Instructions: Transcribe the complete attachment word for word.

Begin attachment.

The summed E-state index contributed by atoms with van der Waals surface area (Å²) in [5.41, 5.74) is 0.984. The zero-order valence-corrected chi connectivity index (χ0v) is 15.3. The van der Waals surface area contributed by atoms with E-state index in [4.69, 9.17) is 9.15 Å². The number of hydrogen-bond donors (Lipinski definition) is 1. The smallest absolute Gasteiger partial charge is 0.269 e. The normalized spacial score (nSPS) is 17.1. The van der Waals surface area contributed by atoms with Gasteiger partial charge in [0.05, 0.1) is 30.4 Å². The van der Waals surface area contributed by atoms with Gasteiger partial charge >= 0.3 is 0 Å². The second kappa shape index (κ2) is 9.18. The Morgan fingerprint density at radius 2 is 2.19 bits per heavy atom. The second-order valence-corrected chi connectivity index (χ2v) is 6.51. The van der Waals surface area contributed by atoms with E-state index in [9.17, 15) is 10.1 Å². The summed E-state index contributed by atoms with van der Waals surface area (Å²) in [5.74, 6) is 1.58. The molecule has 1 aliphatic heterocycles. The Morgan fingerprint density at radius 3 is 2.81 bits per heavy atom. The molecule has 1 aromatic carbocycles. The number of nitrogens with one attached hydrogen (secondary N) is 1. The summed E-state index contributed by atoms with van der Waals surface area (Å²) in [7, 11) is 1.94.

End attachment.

The summed E-state index contributed by atoms with van der Waals surface area (Å²) in [5.41, 5.74) is 0.984. The zero-order valence-corrected chi connectivity index (χ0v) is 15.3. The van der Waals surface area contributed by atoms with E-state index in [4.69, 9.17) is 9.15 Å². The number of hydrogen-bond donors (Lipinski definition) is 1. The smallest absolute Gasteiger partial charge is 0.269 e. The normalized spacial score (nSPS) is 17.1. The van der Waals surface area contributed by atoms with Gasteiger partial charge in [0.05, 0.1) is 30.4 Å². The van der Waals surface area contributed by atoms with Gasteiger partial charge >= 0.3 is 0 Å². The second kappa shape index (κ2) is 9.18. The Morgan fingerprint density at radius 2 is 2.19 bits per heavy atom. The second-order valence-corrected chi connectivity index (χ2v) is 6.51. The van der Waals surface area contributed by atoms with E-state index in [9.17, 15) is 10.1 Å². The summed E-state index contributed by atoms with van der Waals surface area (Å²) in [5.74, 6) is 1.58. The molecule has 1 aliphatic heterocycles. The Morgan fingerprint density at radius 3 is 2.81 bits per heavy atom. The molecule has 1 aromatic carbocycles. The number of nitrogens with one attached hydrogen (secondary N) is 1. The summed E-state index contributed by atoms with van der Waals surface area (Å²) in [7, 11) is 1.94.